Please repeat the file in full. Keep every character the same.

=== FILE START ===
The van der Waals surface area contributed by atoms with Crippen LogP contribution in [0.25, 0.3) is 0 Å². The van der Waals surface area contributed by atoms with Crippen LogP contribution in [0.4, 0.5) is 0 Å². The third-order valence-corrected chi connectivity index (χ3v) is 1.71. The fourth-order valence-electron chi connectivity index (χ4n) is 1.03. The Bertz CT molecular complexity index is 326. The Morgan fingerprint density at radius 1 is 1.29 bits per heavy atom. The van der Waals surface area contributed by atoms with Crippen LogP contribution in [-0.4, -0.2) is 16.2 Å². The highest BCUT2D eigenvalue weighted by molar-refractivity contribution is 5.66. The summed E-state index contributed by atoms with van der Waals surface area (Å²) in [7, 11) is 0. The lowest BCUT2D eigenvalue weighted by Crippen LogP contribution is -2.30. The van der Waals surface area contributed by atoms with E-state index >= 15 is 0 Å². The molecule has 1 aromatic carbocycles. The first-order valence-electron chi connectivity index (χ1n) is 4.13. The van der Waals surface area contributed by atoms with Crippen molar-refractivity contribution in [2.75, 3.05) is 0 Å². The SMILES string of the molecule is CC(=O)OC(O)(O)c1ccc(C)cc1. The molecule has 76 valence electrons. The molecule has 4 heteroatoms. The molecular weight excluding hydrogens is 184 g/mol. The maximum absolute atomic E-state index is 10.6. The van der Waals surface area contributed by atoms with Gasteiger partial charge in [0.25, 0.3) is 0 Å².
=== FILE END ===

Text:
The van der Waals surface area contributed by atoms with Crippen LogP contribution in [0.25, 0.3) is 0 Å². The van der Waals surface area contributed by atoms with Crippen LogP contribution in [0.4, 0.5) is 0 Å². The third-order valence-corrected chi connectivity index (χ3v) is 1.71. The fourth-order valence-electron chi connectivity index (χ4n) is 1.03. The Bertz CT molecular complexity index is 326. The Morgan fingerprint density at radius 1 is 1.29 bits per heavy atom. The van der Waals surface area contributed by atoms with Crippen LogP contribution in [-0.4, -0.2) is 16.2 Å². The highest BCUT2D eigenvalue weighted by molar-refractivity contribution is 5.66. The summed E-state index contributed by atoms with van der Waals surface area (Å²) in [7, 11) is 0. The lowest BCUT2D eigenvalue weighted by Crippen LogP contribution is -2.30. The van der Waals surface area contributed by atoms with E-state index >= 15 is 0 Å². The molecule has 1 aromatic carbocycles. The first-order valence-electron chi connectivity index (χ1n) is 4.13. The van der Waals surface area contributed by atoms with Crippen molar-refractivity contribution in [2.75, 3.05) is 0 Å². The SMILES string of the molecule is CC(=O)OC(O)(O)c1ccc(C)cc1. The molecule has 76 valence electrons. The molecule has 4 heteroatoms. The molecular weight excluding hydrogens is 184 g/mol. The maximum absolute atomic E-state index is 10.6. The van der Waals surface area contributed by atoms with Gasteiger partial charge in [0.25, 0.3) is 0 Å².